Tuesday, February 27, 2007

Spoof this!

Granted, I watch too much T.V., which is why I derive a lot of marketing inspiration from television programs, for better or worse. I happen to be a big fan of the Discovery Channel, and I particularly like the shows Dirty Jobs, It Takes a Thief, MythBusters, and generally anything narrated by Mike Rowe. Last night, I watched a Discovery show consisting entirely of viewer-created videos called You Spoof Discovery (also hosted by mikerowe!). What I liked about this special is that Discovery could poke fun at itself (as the ads state, "Discovery Channel discovered its sense of humor"). The shows are the Discovery's bread-and-butter, but it still allowed viewers a forum for having some fun with them. There's also a message board where viewers can chat about the spoofs. Even the individual fan sites like this Dirty Jobs one, for example, allow viewers to get involved by talking to the host, posting programming ideas, and reacting to episodes through their discussion boards. Discovery leads off the discussion board with this statement:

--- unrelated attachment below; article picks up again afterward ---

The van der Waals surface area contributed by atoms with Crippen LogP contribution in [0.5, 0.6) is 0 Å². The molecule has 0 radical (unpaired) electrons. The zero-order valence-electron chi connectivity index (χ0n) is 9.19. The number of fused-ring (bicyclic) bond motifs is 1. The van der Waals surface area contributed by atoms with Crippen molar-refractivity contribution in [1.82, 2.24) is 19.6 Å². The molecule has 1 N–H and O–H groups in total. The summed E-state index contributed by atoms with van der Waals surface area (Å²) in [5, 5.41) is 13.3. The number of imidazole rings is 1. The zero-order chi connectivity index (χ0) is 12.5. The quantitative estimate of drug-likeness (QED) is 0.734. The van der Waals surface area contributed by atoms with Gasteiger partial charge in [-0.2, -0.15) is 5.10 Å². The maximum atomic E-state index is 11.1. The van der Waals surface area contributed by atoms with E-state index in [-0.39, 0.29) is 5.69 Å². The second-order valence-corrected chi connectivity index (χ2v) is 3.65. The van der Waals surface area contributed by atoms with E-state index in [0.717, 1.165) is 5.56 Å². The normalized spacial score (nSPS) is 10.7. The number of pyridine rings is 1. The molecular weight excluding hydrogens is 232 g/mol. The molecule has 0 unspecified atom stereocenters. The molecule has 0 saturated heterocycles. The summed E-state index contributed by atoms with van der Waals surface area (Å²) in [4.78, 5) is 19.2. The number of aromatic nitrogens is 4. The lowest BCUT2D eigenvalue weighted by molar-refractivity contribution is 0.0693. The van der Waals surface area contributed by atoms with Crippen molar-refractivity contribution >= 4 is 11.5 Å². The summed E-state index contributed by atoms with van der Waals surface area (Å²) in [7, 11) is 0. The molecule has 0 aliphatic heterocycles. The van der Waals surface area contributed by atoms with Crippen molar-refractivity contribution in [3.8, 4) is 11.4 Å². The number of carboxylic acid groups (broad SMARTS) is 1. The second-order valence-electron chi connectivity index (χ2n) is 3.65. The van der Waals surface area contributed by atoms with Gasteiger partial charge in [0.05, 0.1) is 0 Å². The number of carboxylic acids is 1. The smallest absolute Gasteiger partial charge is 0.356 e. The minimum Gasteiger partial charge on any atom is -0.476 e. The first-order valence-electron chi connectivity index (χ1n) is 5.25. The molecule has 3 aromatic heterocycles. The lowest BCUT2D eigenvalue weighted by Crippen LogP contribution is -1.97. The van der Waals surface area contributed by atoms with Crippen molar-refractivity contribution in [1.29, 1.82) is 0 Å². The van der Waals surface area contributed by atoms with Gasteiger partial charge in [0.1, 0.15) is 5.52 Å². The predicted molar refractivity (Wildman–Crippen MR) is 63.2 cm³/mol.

"Discovery Channel is a huge fan of message boards — it's not only your chance to talk to us and each other, but it's also our chance to communicate with you and to hear your ideas."
This is a good example of open-source marketing in practice. Here, Discovery lets viewers have a say in the product (the shows), facilitates community-building (letting viewers talk to each other in a company-sponsored forum), and builds relationships between viewers and the talent (mikerowe! - Did I mention I was a fan?).

Librarians can learn a thing or two from this example. Our profession is rife with stereotypes and misperceptions. Why not make fun of them and get patrons in on the act? Rather than try to ignore or get huffy about the things in our profession that are irritating, let's engage those nuisances through our patron communities and open discussions.

Update: I wrote a post on the KnowThis.com Marketing Blog today on the topic of social media and marketing that fits with this discussion. I propose some ways in which marketers can interact with customers in these venues. You may also be interested in the free social media PR templates I mention offered by Shift Communcations. I'd love to hear your thoughts on how, when, and why we librarians should use social media marketing.

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